Unit 5 – Prescribing in Practice

Auditing, Monitoring and Evaluating Prescribing Practice

In a A First Class Service, clinical audit is defined as 'the systematic, critical analysis of the quality of clinical care, including the procedures used for diagnosis and treatment, the use of resources and the resulting outcome and quality of life for the client' (DH, 1998).

All the principles of audit can be applied to nurse prescribing. Clinical audit is about:

  • Setting standards
  • Measuring practice to see whether the standards are being met
  • If they are not, taking steps to improve practice and quality of care.

Audit is an ongoing process and aims to improve standards continuously.

Clinical audit: what it is and what it is not

Sometimes healthcare staff have difficulty in understanding the differences between clinical audit, research, surveys and monitoring.

The following is from The RCGP Quality Practice Award for Practice Teams (Ring, 2002), which is a practical guide for nurses and midwives working towards the quality practice award (QPA).

Clinical audit is about

  • Finding out what is currently happening in an area of practice
  • Seeing whether standards based on best available evidence are being met or exceeded
  • Changing practice: the underlying principle of clinical audit is improving the quality of care when audit results indicate that current practice is not as good as expected
  • Being committed to completing the full audit cycle and, where changes have been made to practice, reauditing to find out whether standards have been met as a result of the changes.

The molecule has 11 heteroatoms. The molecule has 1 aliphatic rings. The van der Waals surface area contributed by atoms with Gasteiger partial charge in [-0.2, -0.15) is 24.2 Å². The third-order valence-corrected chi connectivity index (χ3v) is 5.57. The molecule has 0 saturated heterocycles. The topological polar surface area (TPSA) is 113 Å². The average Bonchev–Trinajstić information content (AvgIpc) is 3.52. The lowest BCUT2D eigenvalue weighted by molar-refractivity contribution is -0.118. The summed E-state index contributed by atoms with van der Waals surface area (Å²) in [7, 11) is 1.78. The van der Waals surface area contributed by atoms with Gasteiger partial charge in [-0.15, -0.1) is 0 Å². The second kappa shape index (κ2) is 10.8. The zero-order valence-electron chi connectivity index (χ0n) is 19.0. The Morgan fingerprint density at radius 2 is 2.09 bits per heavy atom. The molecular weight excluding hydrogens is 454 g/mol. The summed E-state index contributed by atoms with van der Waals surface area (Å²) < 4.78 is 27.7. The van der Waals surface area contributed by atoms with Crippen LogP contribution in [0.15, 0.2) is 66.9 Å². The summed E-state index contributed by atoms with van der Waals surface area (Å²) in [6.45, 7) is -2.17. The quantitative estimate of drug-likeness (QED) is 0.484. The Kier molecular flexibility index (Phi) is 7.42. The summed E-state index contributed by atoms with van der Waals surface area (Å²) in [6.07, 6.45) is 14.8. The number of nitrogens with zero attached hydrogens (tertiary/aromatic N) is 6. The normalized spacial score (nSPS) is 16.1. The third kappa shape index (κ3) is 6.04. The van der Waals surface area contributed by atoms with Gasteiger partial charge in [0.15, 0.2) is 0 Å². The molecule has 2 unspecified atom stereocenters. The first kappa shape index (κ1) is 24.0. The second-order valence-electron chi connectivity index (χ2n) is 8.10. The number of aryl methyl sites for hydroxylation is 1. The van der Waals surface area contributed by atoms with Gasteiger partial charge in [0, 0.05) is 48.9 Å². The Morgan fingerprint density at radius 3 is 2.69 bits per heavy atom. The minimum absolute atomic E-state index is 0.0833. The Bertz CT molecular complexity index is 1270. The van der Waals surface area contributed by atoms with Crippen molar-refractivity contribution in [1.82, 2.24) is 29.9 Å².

Clinical audit is not about

  • Finding out what future practice should be: finding new evidence on which to base future best practice is research, not clinical audit
  • Simply collecting and presenting data: isolated lists or tables of data that are not linked to standards are survey or monitoring information rather than clinical audit
  • Collecting data without using them to show whether standards are being met or not: collecting and presenting data without gauging them against standards is a common reason for an audit cycle being considered incomplete. Without changes being made, where necessary, the audit cycle has not been completed (Ring, 2002).

With reference to your clinical area, think about an aspect of prescribing practice where you and/or your colleagues could contribute to improving performance.

Make Notes

Write down whether standards are in place for this chosen area.

Are they being met? If not, what action needs to be taken to improve performance?


Can you see the benefits that audit may bring to patients and the healthcare team?

An example could be the record keeping of prescribing. The standards for this have already been stated.

You can refresh your memory of these standards by clicking on the NMC Guidelines for Records and Record Keeping (2005)

How could you audit your record keeping, as a team, to ensure you are meeting these standards?

What action could you take to improve current performance?

It may be the case that the audit you propose to perform has been carried out previously, and for many common audits audit templates are available. Therefore, it is a good idea to contact the audit specialist in your trust, as they may be able to assist you in planning your audit. This will not only save you time but will also hopefully give you confidence in performing the audit.

Further Reading

Further reading

Irvine, D., Irvine, S. (1997) Making Sense of Audit: the business side of general practice. Oxford: Radcliffe Medical Press.

University of Dundee (1994) Moving to Audit: An educational package for nurses, midwives and health visitors. Dundee: University of Dundee and CRAG.

Reflective Activity

Reflective activity

Consider how the material studied in this unit influences your practice, and take the opportunity to discuss this with your supervisor and to review your personal learning plan accordingly.

You may find it useful to record your discussions and use these as evidence in your portfolio.

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